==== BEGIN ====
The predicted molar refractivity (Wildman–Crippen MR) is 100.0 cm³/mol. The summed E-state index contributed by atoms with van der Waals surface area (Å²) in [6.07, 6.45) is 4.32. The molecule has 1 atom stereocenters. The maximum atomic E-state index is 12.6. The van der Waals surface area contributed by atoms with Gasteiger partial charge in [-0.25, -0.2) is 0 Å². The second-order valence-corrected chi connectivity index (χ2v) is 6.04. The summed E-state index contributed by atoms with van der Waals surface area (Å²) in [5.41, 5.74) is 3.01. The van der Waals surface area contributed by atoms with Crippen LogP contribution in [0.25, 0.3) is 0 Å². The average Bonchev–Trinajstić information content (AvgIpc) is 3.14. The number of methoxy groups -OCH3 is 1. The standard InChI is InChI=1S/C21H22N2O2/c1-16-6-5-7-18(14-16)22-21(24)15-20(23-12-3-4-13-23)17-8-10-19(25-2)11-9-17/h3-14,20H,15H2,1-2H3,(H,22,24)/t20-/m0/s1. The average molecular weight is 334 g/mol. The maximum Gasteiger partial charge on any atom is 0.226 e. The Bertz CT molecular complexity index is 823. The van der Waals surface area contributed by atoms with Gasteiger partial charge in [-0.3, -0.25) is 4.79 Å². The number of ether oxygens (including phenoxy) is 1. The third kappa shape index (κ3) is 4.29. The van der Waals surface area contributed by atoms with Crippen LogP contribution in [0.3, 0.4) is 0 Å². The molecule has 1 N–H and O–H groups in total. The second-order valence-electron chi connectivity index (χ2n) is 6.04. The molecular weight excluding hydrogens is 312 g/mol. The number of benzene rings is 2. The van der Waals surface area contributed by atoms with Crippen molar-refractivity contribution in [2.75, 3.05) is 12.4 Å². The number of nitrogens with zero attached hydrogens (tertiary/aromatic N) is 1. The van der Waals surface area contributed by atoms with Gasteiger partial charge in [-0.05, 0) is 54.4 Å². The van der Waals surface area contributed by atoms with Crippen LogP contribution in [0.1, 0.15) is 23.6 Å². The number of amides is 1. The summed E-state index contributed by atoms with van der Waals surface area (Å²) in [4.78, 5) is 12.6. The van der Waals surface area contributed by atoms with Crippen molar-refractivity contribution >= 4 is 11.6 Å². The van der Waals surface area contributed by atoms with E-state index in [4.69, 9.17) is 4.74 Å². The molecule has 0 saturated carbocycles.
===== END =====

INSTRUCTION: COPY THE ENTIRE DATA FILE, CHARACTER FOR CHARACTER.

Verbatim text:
The predicted molar refractivity (Wildman–Crippen MR) is 100.0 cm³/mol. The summed E-state index contributed by atoms with van der Waals surface area (Å²) in [6.07, 6.45) is 4.32. The molecule has 1 atom stereocenters. The maximum atomic E-state index is 12.6. The van der Waals surface area contributed by atoms with Gasteiger partial charge in [-0.25, -0.2) is 0 Å². The second-order valence-corrected chi connectivity index (χ2v) is 6.04. The summed E-state index contributed by atoms with van der Waals surface area (Å²) in [5.41, 5.74) is 3.01. The van der Waals surface area contributed by atoms with Crippen LogP contribution in [0.25, 0.3) is 0 Å². The average Bonchev–Trinajstić information content (AvgIpc) is 3.14. The number of methoxy groups -OCH3 is 1. The standard InChI is InChI=1S/C21H22N2O2/c1-16-6-5-7-18(14-16)22-21(24)15-20(23-12-3-4-13-23)17-8-10-19(25-2)11-9-17/h3-14,20H,15H2,1-2H3,(H,22,24)/t20-/m0/s1. The average molecular weight is 334 g/mol. The maximum Gasteiger partial charge on any atom is 0.226 e. The Bertz CT molecular complexity index is 823. The van der Waals surface area contributed by atoms with Gasteiger partial charge in [-0.3, -0.25) is 4.79 Å². The number of ether oxygens (including phenoxy) is 1. The third kappa shape index (κ3) is 4.29. The van der Waals surface area contributed by atoms with Crippen LogP contribution in [0.3, 0.4) is 0 Å². The molecule has 1 N–H and O–H groups in total. The second-order valence-electron chi connectivity index (χ2n) is 6.04. The molecular weight excluding hydrogens is 312 g/mol. The number of benzene rings is 2. The van der Waals surface area contributed by atoms with Crippen molar-refractivity contribution in [2.75, 3.05) is 12.4 Å². The number of nitrogens with zero attached hydrogens (tertiary/aromatic N) is 1. The van der Waals surface area contributed by atoms with Gasteiger partial charge in [-0.05, 0) is 54.4 Å². The van der Waals surface area contributed by atoms with Crippen LogP contribution in [0.1, 0.15) is 23.6 Å². The number of amides is 1. The summed E-state index contributed by atoms with van der Waals surface area (Å²) in [4.78, 5) is 12.6. The van der Waals surface area contributed by atoms with Crippen molar-refractivity contribution >= 4 is 11.6 Å². The van der Waals surface area contributed by atoms with E-state index in [4.69, 9.17) is 4.74 Å². The molecule has 0 saturated carbocycles.